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Snake (Serpent) Medicine

Greg Lewbart M.S., V.M.D., Dipl. ACZM

I.  Introduction

There are close to 2400 species of snakes throughout the world. Only the Arctic regions, Antarctica, Iceland and Ireland along with a few other very small oceanic islands lack the presence of snakes. The suborder Serpentes belongs in the order Squamata which contains both the lizards and snakes. There are 10 recognized families of snakes containing 417 genera. Snakes come in a variety of shapes and sizes but all have scales, are cylindrical in shape and lack legs and external ear openings. They range in size from about 10 cm to over 10 meters.

II.  Anatomy and Physiology

The following facts are important to know but most are guidelines rather than hard fast rules.

1.  Most snakes have 6 rows of teeth, 4 are in the upper jaw attached to the palatine and maxillary bones and 2 in the lower jaw, one attached to each of the mandibles. All teeth can be periodically shed and replaced (including venom fangs).

2.  Snakes lack eyelids and the eye is covered by a transparent scale called a spectacle. This spectacle or "lens cap" is shed when the snake under goes ecdysis.

3.  Snakes lack an external ear opening but do have an inner ear which aids in balance.

4.  Some snakes, including the boids and vipers, possess heat sensing pits located on the external surface of the face and jaws.

5.  Snakes do not see particularly well but are good at detecting movement.

6.  Snakes can extend their glottis anteriorly when swallowing prey. This adaptation for breathing is possible because of an elastic ligament at the mandibular symphysis.

7.  Snakes frequently flip their tongues as a means of chemosensory detection. Most snakes possess "taste buds" in the roof of their mouth in a structure commonly referred to as "Jacobson's organ." The tip of the tongue flips scent particles up to this organ.

8.  Most species have one functional lung (the right) and there is no diaphragm. The vestigial left lung forms an air sac in some species.

9.  The stomach is fusiform (other reptiles have an "S" shaped stomach).

10.  The liver is fusiform (other reptiles have bi-lobed livers) and like all reptiles a gall bladder is present. The pancreas is adjacent to the duodenum and the spleen may be attached to the pancreas.

11.  Snakes have more than 200 vertebra (some more than 400). Each vertebra has a pair of ribs that protect the internal organs.

12.  Snakes have two kidneys with the left kidney lying behind the right.

13.  Locomotion is accomplished by moving the large ventral scales in groups, by lateral undulatory musculoskeletal contractions, or in some cases, both methods are employed.

III. Anesthesia/Restraint

1.  Simple diagnostics like blood sampling, radiography and physical examination do not require anesthesia. Larger snakes may require an extra handler or two for proper restraint.

2.  As with lizards, many injectable and inhalant anesthetic agents have been used. The use of injectable barbiturates should be discouraged since there are several reports of anesthetic death. Snakes may be masked down with 3% isoflurane or placed into an induction chamber (an aquarium works well) that contains isoflurane. Snakes are easy to intubate due to the prominent glottis which opens into the trachea. Depth of anesthesia can be monitored by heart rate (the heart is located about one quarter of the length of the snake from the head and can be observed beating on the snake's ventral surface) and respiratory rate. A portable doppler apparatus works well for heart monitoring. Special care should be taken to observe respiration since all of a snake's breathing is facilitated by the abdominal muscles (they lack a diaphragm). Snakes that are not breathing may be "bagged" and care should be taken to avoid a large dead space (their lung...and they only have much smaller than those of dogs and cats). Ketamine is a good injectable anesthetic agent for snakes when used at approximately 30-75 mg/kg. Recovery times may be prolonged (hours to days). Anesthetized snakes should be kept between 70 and 80 degrees F and should be recovered at the same temperature. The highly lipid soluble isoflurane may cause a problem if a reptile is warmed up after anesthesia since the animal could fall back into an anesthetic state. Anesthetic agent doses are listed in the reptile formulary provided.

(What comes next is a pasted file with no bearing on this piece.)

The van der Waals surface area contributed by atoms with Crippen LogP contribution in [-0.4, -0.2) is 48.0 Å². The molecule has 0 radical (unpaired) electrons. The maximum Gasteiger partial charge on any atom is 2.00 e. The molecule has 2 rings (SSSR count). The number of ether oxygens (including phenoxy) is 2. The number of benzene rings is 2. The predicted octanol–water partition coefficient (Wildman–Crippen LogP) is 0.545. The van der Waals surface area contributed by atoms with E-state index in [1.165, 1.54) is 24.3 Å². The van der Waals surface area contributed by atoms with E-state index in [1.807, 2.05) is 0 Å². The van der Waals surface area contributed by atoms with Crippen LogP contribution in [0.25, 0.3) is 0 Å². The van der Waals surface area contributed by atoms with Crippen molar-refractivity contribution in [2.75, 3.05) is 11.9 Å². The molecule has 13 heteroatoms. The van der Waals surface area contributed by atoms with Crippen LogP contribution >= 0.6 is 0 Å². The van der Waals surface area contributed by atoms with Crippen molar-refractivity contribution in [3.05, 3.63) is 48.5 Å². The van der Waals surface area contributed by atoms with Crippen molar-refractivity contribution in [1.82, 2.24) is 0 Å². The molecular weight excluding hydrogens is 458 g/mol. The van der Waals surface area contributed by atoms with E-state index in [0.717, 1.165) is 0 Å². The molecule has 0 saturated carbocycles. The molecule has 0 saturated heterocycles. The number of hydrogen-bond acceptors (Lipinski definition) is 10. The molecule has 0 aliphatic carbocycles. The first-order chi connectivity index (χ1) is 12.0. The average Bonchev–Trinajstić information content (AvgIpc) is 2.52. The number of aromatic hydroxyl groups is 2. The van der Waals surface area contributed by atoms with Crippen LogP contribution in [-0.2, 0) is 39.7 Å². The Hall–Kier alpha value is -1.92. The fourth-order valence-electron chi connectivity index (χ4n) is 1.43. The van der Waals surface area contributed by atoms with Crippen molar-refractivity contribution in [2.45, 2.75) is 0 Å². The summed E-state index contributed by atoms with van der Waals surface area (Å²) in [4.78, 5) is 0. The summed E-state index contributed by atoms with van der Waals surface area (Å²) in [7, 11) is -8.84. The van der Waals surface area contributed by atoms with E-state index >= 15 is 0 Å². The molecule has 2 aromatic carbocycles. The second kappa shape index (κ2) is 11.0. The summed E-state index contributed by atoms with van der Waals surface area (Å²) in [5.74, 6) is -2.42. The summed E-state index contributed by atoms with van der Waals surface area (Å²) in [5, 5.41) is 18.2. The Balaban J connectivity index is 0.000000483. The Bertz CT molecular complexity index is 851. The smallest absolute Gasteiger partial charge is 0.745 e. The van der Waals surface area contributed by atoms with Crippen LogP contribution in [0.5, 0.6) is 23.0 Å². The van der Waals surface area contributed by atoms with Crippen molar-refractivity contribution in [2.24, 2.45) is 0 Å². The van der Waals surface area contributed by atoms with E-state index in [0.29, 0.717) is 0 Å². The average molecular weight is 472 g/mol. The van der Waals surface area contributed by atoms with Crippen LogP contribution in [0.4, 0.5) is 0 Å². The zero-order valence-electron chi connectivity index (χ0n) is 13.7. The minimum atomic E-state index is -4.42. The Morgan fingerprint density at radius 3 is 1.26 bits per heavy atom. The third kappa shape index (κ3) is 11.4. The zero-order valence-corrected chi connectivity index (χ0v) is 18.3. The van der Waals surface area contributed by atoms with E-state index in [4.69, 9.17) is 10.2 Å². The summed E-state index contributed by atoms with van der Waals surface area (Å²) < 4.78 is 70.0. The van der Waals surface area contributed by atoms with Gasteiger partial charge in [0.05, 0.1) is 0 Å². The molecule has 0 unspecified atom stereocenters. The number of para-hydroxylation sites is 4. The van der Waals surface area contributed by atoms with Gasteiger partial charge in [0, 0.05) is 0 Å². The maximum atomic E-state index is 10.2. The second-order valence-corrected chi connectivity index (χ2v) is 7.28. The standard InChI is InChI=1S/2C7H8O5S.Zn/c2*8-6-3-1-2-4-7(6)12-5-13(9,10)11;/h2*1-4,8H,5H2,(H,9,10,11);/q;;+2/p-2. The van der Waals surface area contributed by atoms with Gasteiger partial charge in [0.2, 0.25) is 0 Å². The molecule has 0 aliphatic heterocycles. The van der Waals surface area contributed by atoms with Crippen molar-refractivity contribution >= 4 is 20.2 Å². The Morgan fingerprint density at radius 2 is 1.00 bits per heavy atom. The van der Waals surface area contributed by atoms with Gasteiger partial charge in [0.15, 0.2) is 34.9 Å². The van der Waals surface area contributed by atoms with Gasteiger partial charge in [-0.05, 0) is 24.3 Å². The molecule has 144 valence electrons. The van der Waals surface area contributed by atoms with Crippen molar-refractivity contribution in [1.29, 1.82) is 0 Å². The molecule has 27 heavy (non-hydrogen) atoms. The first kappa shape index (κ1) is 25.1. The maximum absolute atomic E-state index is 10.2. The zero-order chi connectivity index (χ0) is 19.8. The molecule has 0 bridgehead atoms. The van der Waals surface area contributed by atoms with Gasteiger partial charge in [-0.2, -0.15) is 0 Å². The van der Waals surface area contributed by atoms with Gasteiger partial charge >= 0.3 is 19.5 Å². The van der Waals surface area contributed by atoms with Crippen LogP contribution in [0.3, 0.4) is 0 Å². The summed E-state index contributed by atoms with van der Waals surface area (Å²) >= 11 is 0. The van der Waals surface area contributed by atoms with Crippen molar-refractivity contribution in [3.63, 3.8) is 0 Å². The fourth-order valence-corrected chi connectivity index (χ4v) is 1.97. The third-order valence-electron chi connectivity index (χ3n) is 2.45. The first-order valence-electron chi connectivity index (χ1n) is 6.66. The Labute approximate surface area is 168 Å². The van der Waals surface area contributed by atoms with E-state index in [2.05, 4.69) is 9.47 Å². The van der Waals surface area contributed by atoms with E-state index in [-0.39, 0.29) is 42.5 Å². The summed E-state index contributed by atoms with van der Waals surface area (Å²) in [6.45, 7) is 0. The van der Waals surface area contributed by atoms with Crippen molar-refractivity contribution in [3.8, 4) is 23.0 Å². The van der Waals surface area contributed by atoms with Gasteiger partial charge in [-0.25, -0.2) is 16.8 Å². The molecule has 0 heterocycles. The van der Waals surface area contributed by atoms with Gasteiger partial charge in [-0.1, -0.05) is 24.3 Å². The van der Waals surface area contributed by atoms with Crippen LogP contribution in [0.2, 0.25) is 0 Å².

3.  Hydration is an important consideration when dealing with surgery and anesthesia. Lactated ringers and physiological saline solutions work well on snakes, as does a 1:2 dilution of the two respectively (sometimes called "reptile ringers"). Guideline maintenance values are 15-25 ml/kg/day. A subcutaneous route is the easiest way to administer parenteral fluids in snakes although oral and intracoelomic routes can be advantageous.

IV.  Blood Collection and Hematology

1.  Toenail clipping is not an option. The easiest and safest way to obtain a blood sample from a snake is via the caudal vein. Pick an area slightly caudal to the cloacal opening and carefully place the needle at about a 60-80 degree angle between the scales until resistance from the vertebral bone is felt. Applying gentle negative pressure and slightly withdrawing the needle should reveal blood in the hub of the needle. A heparinized syringe is recommended. EDTA causes lysis of red cells in most reptilian samples. Another frequently employed method is cardiocentesis. The heart is visualized and a needle is directed into the apical area of the beating organ. Sterile preparation of the blood collection site is recommended. Most clinicians feel this is a safe and efficient of blood collection in snakes. This has been our experience here at NCSU. Cardiac puncture is recommended for euthanasia in snakes. In larger snakes, the highly visible palatine-pterygoid veins in the mouth may be used to obtain a small sample.

2.  Snakes, like all reptiles, have nucleated red blood cells and a full complement of leukocytes as well as thrombocytes to facilitate clotting. Hematopoiesis occurs in the spleen, liver, and bone marrow. Reference ranges can be found in a number of texts and review chapters as well as the Carpenter, Mashima, Rupiper formulary (Saunders, 2001).

V.  Non-Infectious Diseases